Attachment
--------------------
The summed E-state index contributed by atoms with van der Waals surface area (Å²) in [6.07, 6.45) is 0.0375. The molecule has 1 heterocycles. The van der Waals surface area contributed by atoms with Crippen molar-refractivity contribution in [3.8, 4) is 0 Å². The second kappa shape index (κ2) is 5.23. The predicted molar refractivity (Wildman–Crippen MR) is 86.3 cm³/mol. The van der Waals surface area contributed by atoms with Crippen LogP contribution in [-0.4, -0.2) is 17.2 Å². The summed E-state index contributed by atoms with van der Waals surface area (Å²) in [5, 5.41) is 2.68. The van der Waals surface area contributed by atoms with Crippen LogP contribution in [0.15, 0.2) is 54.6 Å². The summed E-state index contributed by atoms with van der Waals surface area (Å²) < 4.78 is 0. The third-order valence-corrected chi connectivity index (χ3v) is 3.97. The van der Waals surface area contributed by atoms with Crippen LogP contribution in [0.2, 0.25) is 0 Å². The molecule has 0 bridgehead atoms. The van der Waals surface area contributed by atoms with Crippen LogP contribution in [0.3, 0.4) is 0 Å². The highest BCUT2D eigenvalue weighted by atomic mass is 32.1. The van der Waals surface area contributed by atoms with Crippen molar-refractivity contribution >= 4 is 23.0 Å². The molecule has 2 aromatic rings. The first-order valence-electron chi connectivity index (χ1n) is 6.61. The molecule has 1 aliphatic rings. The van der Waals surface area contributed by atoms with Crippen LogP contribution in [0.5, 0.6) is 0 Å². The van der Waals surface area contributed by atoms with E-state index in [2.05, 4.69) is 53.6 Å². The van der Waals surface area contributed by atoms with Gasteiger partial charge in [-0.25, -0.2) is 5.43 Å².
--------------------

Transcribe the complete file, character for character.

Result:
The summed E-state index contributed by atoms with van der Waals surface area (Å²) in [6.07, 6.45) is 0.0375. The molecule has 1 heterocycles. The van der Waals surface area contributed by atoms with Crippen molar-refractivity contribution in [3.8, 4) is 0 Å². The second kappa shape index (κ2) is 5.23. The predicted molar refractivity (Wildman–Crippen MR) is 86.3 cm³/mol. The van der Waals surface area contributed by atoms with Crippen LogP contribution in [-0.4, -0.2) is 17.2 Å². The summed E-state index contributed by atoms with van der Waals surface area (Å²) in [5, 5.41) is 2.68. The van der Waals surface area contributed by atoms with Crippen LogP contribution in [0.15, 0.2) is 54.6 Å². The summed E-state index contributed by atoms with van der Waals surface area (Å²) < 4.78 is 0. The third-order valence-corrected chi connectivity index (χ3v) is 3.97. The van der Waals surface area contributed by atoms with Crippen LogP contribution in [0.2, 0.25) is 0 Å². The molecule has 0 bridgehead atoms. The van der Waals surface area contributed by atoms with Crippen LogP contribution in [0.3, 0.4) is 0 Å². The highest BCUT2D eigenvalue weighted by atomic mass is 32.1. The van der Waals surface area contributed by atoms with Crippen molar-refractivity contribution >= 4 is 23.0 Å². The molecule has 2 aromatic rings. The first-order valence-electron chi connectivity index (χ1n) is 6.61. The molecule has 1 aliphatic rings. The van der Waals surface area contributed by atoms with Crippen LogP contribution in [0.5, 0.6) is 0 Å². The van der Waals surface area contributed by atoms with E-state index in [2.05, 4.69) is 53.6 Å². The van der Waals surface area contributed by atoms with Gasteiger partial charge in [-0.25, -0.2) is 5.43 Å².